This is one of a small number of known Mexican codices (screenfold manuscript books) dating to pre-Hispanic times. It is made of deer skin and comprises 47 leaves.
The powerful ruler Eight Deer Jaguar-Claw can be seen here (above), sitting on a throne with his name next to him (8 circles and a deer’s head).
The Zouche-Nuttall Codex contains two narratives: one side of the document relates the history of important centres in the Mixtec region, while the other, starting at the opposite end, records the genealogy, marriages and political and military feats of the Mixtec ruler, Eight Deer Jaguar-Claw. This ruler is depicted at top center, next to his calendric name (8 circles and a deer’s head). It was made by the Mixtec people, some of whom joined the Aztec empire. It uses a kind of picture-writing showing important Mixtec events, with special signs for names and dates.
Very few Mesoamerican pictorial documents have survived destruction and it is not clear how the Codex Zouche-Nuttall reached Europe. In 1859 it turned up in a Dominican monastery in Florence. Years later, Sir Robert Curzon, 14th Baron Zouche (1810-73), loaned it to The British Museum. His books and manuscripts were inherited by his sister, who donated the Codex to the Museum in 1917. The Codex was first published by Zelia Nuttall in 1902.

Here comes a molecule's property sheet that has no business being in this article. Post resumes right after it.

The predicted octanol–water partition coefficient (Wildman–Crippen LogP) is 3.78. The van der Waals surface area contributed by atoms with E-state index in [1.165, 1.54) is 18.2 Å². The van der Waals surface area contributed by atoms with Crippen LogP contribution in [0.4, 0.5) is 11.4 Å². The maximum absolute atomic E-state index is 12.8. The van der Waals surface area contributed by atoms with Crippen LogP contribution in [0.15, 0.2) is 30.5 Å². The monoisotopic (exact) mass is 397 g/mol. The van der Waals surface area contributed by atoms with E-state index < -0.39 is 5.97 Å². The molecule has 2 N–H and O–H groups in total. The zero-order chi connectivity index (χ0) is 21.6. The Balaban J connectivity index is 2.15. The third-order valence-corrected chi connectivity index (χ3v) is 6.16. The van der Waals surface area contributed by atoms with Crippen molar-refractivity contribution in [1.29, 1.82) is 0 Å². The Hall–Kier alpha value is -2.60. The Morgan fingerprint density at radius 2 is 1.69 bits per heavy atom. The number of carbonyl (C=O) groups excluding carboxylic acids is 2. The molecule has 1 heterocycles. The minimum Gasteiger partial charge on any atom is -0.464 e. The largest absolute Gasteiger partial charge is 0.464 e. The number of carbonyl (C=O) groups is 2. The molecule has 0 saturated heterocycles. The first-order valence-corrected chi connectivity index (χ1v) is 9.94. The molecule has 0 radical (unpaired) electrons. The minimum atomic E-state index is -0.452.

E.H. Boone, Stories in red and black: Pictorial Histories of the Aztecs and Mixtecs (Austin, University of Texas Press, 2000).
Z. Nuttall, Facsimile of an Ancient Mexican Codex Belonging to Lord Zouche of Harynworth, England (Cambridge, Mass., Peabody Museum of American Archaeology and Ethnology, Harvard University, 1902).
G. Brotherstone, Painted books of Mexico (London, The British Museum Press, 1995).
C. McEwan, Ancient Mexico in the British (London, The British Museum Press, 1994).
F. Anders, M. Jansen and G. A. Pérez Jiménez, Códice Zouche-Nuttall, facsimile with commentary and line drawing (Madrid, Sociedad Estatal Quinto Centenario; Graz, Akademische Druck-u. Verlagsanstalt; Mexico City, Fondo de Cultura Económica, 1992).
© Trustees of the British Museum